Teeside University's Institute of Digital Innovation has spun off its 100th firm, a gold extraction firm that promises to deliver 99.9% pure gold suitable for medical research uses.
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The sky-rocketing gold price prompted electrical engineer Andy Robinson to find a better way to extract gold from rock and waste materials and purify it. The move follows Robinson's earlier work to produce high-value steels.
Andy Robinson has developed a digitally based reaction process to reduce reaction development time, increase the profitability of gold extraction and purification and minimise the amount of waste produced in gold processing.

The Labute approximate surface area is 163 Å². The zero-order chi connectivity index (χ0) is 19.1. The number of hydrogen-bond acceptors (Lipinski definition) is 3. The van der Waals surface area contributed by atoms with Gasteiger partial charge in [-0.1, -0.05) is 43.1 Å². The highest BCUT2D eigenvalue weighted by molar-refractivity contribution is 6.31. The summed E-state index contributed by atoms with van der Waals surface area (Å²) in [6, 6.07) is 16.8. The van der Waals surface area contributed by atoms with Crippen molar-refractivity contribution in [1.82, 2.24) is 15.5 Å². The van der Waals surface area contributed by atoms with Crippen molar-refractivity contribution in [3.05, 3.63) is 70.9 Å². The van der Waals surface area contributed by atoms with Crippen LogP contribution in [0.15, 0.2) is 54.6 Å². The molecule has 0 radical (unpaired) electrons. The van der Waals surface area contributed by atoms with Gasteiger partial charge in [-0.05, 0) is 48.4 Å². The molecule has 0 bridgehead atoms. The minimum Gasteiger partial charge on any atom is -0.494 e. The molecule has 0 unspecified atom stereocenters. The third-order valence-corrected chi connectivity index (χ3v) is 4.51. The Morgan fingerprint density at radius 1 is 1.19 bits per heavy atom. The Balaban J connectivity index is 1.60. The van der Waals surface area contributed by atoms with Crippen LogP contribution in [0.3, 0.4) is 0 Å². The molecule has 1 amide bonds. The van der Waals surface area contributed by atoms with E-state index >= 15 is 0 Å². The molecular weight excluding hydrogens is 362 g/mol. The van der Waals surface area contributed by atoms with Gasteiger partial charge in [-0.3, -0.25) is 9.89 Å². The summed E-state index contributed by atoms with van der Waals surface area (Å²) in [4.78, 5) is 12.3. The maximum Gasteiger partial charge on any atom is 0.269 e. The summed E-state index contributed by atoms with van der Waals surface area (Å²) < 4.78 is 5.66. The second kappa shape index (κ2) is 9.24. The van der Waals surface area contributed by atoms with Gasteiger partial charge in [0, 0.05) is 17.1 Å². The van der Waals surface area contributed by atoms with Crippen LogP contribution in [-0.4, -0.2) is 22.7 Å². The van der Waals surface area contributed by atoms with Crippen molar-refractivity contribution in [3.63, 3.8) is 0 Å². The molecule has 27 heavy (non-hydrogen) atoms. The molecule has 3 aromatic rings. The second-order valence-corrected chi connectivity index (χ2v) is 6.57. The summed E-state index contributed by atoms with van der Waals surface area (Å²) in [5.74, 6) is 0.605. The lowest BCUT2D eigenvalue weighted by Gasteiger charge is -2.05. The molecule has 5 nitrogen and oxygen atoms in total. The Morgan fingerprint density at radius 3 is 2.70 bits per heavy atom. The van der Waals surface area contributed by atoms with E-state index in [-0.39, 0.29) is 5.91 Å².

Present large-scale extraction technology uses arsenic and cyanide. The resulting gold and by-products have undesirable toxic impurities, especially in medical research.
Robinson's process is expected to interest companies that want to reopen mines that were unprofitable at lower gold prices.
"To design a new process you would normally need a very expensive scientific lab," Robinson said. "Thanks to the IDI and university facilities, I have access to the software needed to digitally design how to map out scientific reactions at a molecular level and predict what will happen to the raw materials."
Nano Agrochemicals, another IDI spin-off, has offered to help Robinson develop his digital solution using its experience with nanotechnology in the agricultural industry.
IDI director Jim TerKeurst the inistitute's DigitalCity fellowships were now producing almost a new company per week.